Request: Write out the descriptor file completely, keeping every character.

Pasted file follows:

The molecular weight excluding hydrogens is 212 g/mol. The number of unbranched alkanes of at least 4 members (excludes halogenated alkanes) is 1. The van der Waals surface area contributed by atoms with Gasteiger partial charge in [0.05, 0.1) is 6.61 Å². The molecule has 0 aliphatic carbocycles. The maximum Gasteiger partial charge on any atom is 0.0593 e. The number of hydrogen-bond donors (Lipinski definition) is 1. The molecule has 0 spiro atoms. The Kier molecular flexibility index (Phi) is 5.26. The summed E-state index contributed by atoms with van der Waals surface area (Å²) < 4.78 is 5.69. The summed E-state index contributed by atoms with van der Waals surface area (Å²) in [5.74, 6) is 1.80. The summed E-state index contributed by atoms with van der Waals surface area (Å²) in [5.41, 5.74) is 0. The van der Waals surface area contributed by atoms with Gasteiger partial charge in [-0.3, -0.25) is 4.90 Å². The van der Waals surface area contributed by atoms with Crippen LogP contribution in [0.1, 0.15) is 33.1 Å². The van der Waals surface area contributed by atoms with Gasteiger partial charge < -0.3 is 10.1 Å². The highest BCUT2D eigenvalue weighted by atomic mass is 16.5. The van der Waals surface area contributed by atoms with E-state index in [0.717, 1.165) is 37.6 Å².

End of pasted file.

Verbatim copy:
The molecular weight excluding hydrogens is 212 g/mol. The number of unbranched alkanes of at least 4 members (excludes halogenated alkanes) is 1. The van der Waals surface area contributed by atoms with Gasteiger partial charge in [0.05, 0.1) is 6.61 Å². The molecule has 0 aliphatic carbocycles. The maximum Gasteiger partial charge on any atom is 0.0593 e. The number of hydrogen-bond donors (Lipinski definition) is 1. The molecule has 0 spiro atoms. The Kier molecular flexibility index (Phi) is 5.26. The summed E-state index contributed by atoms with van der Waals surface area (Å²) < 4.78 is 5.69. The summed E-state index contributed by atoms with van der Waals surface area (Å²) in [5.74, 6) is 1.80. The summed E-state index contributed by atoms with van der Waals surface area (Å²) in [5.41, 5.74) is 0. The van der Waals surface area contributed by atoms with Gasteiger partial charge in [-0.3, -0.25) is 4.90 Å². The van der Waals surface area contributed by atoms with Crippen LogP contribution in [0.1, 0.15) is 33.1 Å². The van der Waals surface area contributed by atoms with Gasteiger partial charge < -0.3 is 10.1 Å². The highest BCUT2D eigenvalue weighted by atomic mass is 16.5. The van der Waals surface area contributed by atoms with E-state index in [0.717, 1.165) is 37.6 Å².